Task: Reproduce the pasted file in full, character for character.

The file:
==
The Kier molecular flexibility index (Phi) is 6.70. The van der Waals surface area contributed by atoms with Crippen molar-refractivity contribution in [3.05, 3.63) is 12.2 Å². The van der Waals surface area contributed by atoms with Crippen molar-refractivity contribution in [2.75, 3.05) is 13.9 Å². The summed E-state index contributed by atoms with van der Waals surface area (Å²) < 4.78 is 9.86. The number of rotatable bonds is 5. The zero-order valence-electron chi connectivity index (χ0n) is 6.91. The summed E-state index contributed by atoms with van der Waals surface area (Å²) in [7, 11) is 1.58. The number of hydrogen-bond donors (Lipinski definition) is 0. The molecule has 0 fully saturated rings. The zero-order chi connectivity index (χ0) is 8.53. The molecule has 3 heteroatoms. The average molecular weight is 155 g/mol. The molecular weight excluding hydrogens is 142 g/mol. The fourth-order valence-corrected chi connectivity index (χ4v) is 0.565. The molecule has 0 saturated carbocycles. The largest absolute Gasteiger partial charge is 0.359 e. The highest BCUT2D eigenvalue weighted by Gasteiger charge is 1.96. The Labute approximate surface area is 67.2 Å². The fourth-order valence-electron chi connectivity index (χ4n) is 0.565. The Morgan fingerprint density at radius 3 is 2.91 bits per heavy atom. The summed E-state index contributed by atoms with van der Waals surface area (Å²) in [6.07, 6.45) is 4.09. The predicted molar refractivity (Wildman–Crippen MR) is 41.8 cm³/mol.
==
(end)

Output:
The Kier molecular flexibility index (Phi) is 6.70. The van der Waals surface area contributed by atoms with Crippen molar-refractivity contribution in [3.05, 3.63) is 12.2 Å². The van der Waals surface area contributed by atoms with Crippen molar-refractivity contribution in [2.75, 3.05) is 13.9 Å². The summed E-state index contributed by atoms with van der Waals surface area (Å²) < 4.78 is 9.86. The number of rotatable bonds is 5. The zero-order valence-electron chi connectivity index (χ0n) is 6.91. The summed E-state index contributed by atoms with van der Waals surface area (Å²) in [7, 11) is 1.58. The number of hydrogen-bond donors (Lipinski definition) is 0. The molecule has 0 fully saturated rings. The zero-order chi connectivity index (χ0) is 8.53. The molecule has 3 heteroatoms. The average molecular weight is 155 g/mol. The molecular weight excluding hydrogens is 142 g/mol. The fourth-order valence-corrected chi connectivity index (χ4v) is 0.565. The molecule has 0 saturated carbocycles. The largest absolute Gasteiger partial charge is 0.359 e. The highest BCUT2D eigenvalue weighted by Gasteiger charge is 1.96. The Labute approximate surface area is 67.2 Å². The fourth-order valence-electron chi connectivity index (χ4n) is 0.565. The Morgan fingerprint density at radius 3 is 2.91 bits per heavy atom. The summed E-state index contributed by atoms with van der Waals surface area (Å²) in [6.07, 6.45) is 4.09. The predicted molar refractivity (Wildman–Crippen MR) is 41.8 cm³/mol.